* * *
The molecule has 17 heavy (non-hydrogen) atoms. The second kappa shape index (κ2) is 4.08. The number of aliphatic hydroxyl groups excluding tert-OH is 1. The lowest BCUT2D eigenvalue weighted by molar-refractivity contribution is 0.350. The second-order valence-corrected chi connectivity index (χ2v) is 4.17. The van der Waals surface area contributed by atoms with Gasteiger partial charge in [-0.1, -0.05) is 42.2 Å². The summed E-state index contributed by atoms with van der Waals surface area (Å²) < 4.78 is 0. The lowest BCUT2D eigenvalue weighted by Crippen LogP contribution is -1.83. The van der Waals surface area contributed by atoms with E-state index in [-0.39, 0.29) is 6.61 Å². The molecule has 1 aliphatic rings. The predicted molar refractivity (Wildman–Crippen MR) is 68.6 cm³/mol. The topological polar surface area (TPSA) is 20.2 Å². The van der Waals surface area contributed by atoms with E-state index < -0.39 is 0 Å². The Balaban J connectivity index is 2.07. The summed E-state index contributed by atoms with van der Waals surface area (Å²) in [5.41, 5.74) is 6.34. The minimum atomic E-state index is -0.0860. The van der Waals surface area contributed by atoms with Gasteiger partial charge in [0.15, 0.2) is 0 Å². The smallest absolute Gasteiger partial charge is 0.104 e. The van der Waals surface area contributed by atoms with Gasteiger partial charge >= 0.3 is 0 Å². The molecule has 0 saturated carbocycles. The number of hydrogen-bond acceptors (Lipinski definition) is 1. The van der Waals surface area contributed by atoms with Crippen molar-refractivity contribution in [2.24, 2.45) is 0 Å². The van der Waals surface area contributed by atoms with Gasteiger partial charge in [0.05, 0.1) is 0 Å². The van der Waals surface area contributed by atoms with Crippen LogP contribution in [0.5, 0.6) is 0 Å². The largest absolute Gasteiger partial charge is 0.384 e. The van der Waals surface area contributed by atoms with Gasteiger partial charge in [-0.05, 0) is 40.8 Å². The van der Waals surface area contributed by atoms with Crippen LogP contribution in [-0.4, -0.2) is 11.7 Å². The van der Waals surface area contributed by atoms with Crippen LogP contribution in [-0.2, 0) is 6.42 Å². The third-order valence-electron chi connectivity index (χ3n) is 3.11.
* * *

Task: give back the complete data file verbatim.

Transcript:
The molecule has 17 heavy (non-hydrogen) atoms. The second kappa shape index (κ2) is 4.08. The number of aliphatic hydroxyl groups excluding tert-OH is 1. The lowest BCUT2D eigenvalue weighted by molar-refractivity contribution is 0.350. The second-order valence-corrected chi connectivity index (χ2v) is 4.17. The van der Waals surface area contributed by atoms with Gasteiger partial charge in [-0.1, -0.05) is 42.2 Å². The summed E-state index contributed by atoms with van der Waals surface area (Å²) < 4.78 is 0. The lowest BCUT2D eigenvalue weighted by Crippen LogP contribution is -1.83. The van der Waals surface area contributed by atoms with E-state index in [-0.39, 0.29) is 6.61 Å². The molecule has 1 aliphatic rings. The predicted molar refractivity (Wildman–Crippen MR) is 68.6 cm³/mol. The topological polar surface area (TPSA) is 20.2 Å². The van der Waals surface area contributed by atoms with E-state index < -0.39 is 0 Å². The Balaban J connectivity index is 2.07. The summed E-state index contributed by atoms with van der Waals surface area (Å²) in [5.41, 5.74) is 6.34. The minimum atomic E-state index is -0.0860. The van der Waals surface area contributed by atoms with Gasteiger partial charge in [0.15, 0.2) is 0 Å². The smallest absolute Gasteiger partial charge is 0.104 e. The van der Waals surface area contributed by atoms with Gasteiger partial charge >= 0.3 is 0 Å². The molecule has 0 saturated carbocycles. The number of hydrogen-bond acceptors (Lipinski definition) is 1. The van der Waals surface area contributed by atoms with Crippen molar-refractivity contribution in [2.24, 2.45) is 0 Å². The van der Waals surface area contributed by atoms with Gasteiger partial charge in [0.05, 0.1) is 0 Å². The van der Waals surface area contributed by atoms with Crippen LogP contribution in [0.5, 0.6) is 0 Å². The largest absolute Gasteiger partial charge is 0.384 e. The van der Waals surface area contributed by atoms with Gasteiger partial charge in [-0.05, 0) is 40.8 Å². The van der Waals surface area contributed by atoms with Crippen LogP contribution in [-0.4, -0.2) is 11.7 Å². The van der Waals surface area contributed by atoms with Crippen LogP contribution in [-0.2, 0) is 6.42 Å². The third-order valence-electron chi connectivity index (χ3n) is 3.11.